We on the streets will not be surprised to hear that President Peter Mutharika does not read local newspapers, watch TV or listen to radios. Yes, it is possible. If we press our refresher button and look back, one fascinating statement that would send you into laughter is the disclosure by some presidents that they hardly read local papers, listen to radio or watch local TV.
Eish! Imagine a leader who has no interest in the role that the media—proudly called the fourth-estate or the watchdog—play in the society? I know someone is already asking which leaders are these. We are not surprised, Achair once said: “A Malawi sachedwa kuiwala.” We easily forget.
Usually, we on the streets, when taking a position on a particular topic in public debate, we narrow our thinking, but broaden our imagination. It is expected. We are the voters who vote-in and out leaders who fail to meet us in our corridors.
Yes, we are the true Malawians, those who starve due to lack of basic services because someone we entrusted with the responsibility of our purse chose to enrich himself or herself and the cult.
We have slept on long queues for fuel, scramble for yellow maize from Kenya, queue for sugar, maize at Admarc, water at kiosks and long nights at a maize mill waiting for power to restore. The list is long and these enjoy free publicity in the press. But still, some leaders chose to live ignorantly.
It is these issues and culture that make us wonder if indeed someone above there really cares about our welfare. As plebeians, we are affected by few things, but our broadened imaginations give us teeth when in the voting booth, especially if we realise our leader is living in denial and pretending all is fine.
Think of this—President Mutharika told Parliament in May this year while opening the 2018/2019 budget session that he has evidence that his government is winning the corruption fight. Few months later, his deputy walked out of the Capital Hill corridors and contradicts his boss in public by saying there is rot in government. And just last week, the executive director of the graft-busting body declared that all public institutions, particularly those that provide services to the citizenry are rotten.
Based on this, if we on the streets, allege that our president still lives abroad, would you say we have lost the manners instilled in us along the rivers while undergoing initiation ceremonies? We can never agree.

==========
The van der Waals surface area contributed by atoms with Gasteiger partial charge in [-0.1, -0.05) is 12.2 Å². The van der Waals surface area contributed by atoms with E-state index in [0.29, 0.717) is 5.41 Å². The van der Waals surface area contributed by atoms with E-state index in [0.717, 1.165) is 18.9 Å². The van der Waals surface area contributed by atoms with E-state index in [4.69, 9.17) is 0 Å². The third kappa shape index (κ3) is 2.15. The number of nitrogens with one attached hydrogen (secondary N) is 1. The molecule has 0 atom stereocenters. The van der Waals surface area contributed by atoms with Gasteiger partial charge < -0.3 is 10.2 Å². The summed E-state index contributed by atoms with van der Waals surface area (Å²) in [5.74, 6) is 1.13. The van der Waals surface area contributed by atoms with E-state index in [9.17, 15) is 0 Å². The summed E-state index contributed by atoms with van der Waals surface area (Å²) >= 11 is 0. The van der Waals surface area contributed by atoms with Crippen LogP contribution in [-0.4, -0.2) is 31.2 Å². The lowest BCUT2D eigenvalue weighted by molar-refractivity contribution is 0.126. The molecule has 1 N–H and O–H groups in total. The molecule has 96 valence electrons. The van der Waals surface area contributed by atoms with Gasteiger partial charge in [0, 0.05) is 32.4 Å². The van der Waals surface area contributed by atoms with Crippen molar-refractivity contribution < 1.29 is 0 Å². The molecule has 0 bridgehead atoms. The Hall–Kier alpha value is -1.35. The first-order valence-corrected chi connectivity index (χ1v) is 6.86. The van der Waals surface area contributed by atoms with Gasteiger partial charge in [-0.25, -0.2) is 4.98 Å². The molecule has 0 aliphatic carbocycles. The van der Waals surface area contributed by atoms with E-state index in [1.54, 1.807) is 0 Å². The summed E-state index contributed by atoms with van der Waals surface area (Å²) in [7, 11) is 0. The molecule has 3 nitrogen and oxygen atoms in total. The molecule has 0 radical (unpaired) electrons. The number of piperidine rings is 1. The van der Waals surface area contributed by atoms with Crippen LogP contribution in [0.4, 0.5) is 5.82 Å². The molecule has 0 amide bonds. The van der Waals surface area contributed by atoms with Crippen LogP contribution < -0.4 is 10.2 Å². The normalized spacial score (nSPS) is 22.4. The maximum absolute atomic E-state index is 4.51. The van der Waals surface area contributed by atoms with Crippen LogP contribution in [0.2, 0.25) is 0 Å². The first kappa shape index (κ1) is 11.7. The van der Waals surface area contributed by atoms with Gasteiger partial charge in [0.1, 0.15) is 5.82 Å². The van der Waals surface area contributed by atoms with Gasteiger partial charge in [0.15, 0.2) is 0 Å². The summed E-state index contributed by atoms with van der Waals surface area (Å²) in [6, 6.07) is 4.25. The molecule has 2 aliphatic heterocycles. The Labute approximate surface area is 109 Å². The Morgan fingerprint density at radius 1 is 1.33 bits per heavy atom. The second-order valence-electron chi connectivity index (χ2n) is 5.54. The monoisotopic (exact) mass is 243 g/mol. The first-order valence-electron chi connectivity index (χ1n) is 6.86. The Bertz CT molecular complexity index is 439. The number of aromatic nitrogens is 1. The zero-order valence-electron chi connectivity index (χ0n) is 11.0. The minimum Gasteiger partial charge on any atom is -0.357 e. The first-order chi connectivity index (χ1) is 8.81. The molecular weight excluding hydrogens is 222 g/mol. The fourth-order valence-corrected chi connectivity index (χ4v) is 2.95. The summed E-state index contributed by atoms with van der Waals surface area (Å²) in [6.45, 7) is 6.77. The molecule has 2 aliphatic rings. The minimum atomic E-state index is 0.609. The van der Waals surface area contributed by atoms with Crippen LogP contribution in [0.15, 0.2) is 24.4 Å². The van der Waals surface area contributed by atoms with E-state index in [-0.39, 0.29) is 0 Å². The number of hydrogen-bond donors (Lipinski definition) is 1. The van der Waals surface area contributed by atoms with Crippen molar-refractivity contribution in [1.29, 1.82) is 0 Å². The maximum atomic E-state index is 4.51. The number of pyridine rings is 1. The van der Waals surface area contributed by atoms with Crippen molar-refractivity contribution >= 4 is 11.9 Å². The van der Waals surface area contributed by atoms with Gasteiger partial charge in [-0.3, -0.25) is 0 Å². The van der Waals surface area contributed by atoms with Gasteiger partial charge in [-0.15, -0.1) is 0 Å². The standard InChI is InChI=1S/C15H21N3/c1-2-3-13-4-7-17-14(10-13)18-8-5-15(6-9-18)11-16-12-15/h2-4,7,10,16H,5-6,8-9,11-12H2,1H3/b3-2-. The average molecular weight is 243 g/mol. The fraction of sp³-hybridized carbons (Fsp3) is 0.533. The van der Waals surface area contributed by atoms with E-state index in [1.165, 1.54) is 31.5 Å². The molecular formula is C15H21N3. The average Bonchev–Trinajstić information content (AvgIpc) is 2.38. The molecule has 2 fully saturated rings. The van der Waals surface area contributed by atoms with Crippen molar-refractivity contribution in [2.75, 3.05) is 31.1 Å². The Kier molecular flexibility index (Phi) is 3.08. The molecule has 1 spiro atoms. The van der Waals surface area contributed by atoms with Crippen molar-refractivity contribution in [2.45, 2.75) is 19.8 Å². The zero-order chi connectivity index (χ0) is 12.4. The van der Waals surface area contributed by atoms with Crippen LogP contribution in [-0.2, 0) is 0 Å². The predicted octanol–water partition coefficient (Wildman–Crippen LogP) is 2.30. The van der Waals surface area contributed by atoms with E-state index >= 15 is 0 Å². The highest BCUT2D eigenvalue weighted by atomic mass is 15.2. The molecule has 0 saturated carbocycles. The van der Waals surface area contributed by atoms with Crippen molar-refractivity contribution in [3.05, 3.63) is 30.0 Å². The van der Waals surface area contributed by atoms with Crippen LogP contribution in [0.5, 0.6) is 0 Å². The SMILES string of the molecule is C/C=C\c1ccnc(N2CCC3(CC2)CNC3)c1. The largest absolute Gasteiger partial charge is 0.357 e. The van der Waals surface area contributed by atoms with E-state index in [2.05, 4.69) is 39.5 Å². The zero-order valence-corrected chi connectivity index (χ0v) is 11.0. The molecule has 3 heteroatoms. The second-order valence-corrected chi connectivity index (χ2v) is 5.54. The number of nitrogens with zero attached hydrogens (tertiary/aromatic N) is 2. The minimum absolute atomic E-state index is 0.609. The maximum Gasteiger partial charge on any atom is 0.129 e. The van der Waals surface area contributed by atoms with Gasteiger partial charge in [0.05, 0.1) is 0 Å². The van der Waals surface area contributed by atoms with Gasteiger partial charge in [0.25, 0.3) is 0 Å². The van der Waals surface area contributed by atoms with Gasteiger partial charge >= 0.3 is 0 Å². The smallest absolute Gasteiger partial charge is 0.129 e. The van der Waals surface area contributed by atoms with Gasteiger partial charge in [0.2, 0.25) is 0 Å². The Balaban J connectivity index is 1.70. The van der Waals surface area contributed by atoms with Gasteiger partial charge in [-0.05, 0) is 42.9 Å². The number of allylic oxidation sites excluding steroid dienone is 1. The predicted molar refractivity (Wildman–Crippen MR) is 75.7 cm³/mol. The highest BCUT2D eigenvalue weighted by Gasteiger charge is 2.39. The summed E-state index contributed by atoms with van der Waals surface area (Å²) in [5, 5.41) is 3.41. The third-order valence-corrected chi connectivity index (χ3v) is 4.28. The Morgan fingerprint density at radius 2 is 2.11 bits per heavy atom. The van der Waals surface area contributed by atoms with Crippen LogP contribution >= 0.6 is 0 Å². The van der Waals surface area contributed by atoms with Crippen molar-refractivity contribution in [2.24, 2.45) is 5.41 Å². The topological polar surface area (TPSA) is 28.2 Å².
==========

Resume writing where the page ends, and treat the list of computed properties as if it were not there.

We feel that despite the few highs, the president has failed us, but does not want to admit. You cannot live on one end and disagree with everyone.
Interestingly, the current president is not the first to leave his people in one county and live in another. Many others see only their success and brand concerns raised by watchdogs are politically motivated. It is a mistake.
However, this is usually attributed to baby-sitters and incompetent advisors around the president. The late Bingu Wa Mutharika; for instance, hardly trusted the press, but his boys. He even cared less about the existence of the press.
For weeks, newspapers, radios and televisions spent precious space writing about the scarcity of sugar and long queues in shops hoping the number one citizen would listen and act, but zilch greeted us.
Experts argue that a good leader should go beyond the formal system to understand better the environment that surrounds his or her tenure.
On that day, Bingu’s outing was greeted by cold blood at one supermarket along Chilambula Road in Lilongwe. He stopped his motorcade in disbelief. Hundreds of people were on a queue to buy sugar. This was the day Bingu made his second return to Malawi and maybe learnt a lesson on the importance of looking beyond your team.
Mutharika needs to ‘return’ home now, listen to the voices in the media and concerns raised by both civil society organisations and opposition political parties and spell a practical strategy to address the concerns. And on that return trip, he will need a different approach to addressing his people. He needs to learn to speak to convince with a tone characterised by empathy and pain.
That is what can preserve the likely-to-be lost votes and attract new ones; otherwise, the landslide victory slogan being preached by the party will begin and end at role-playing games.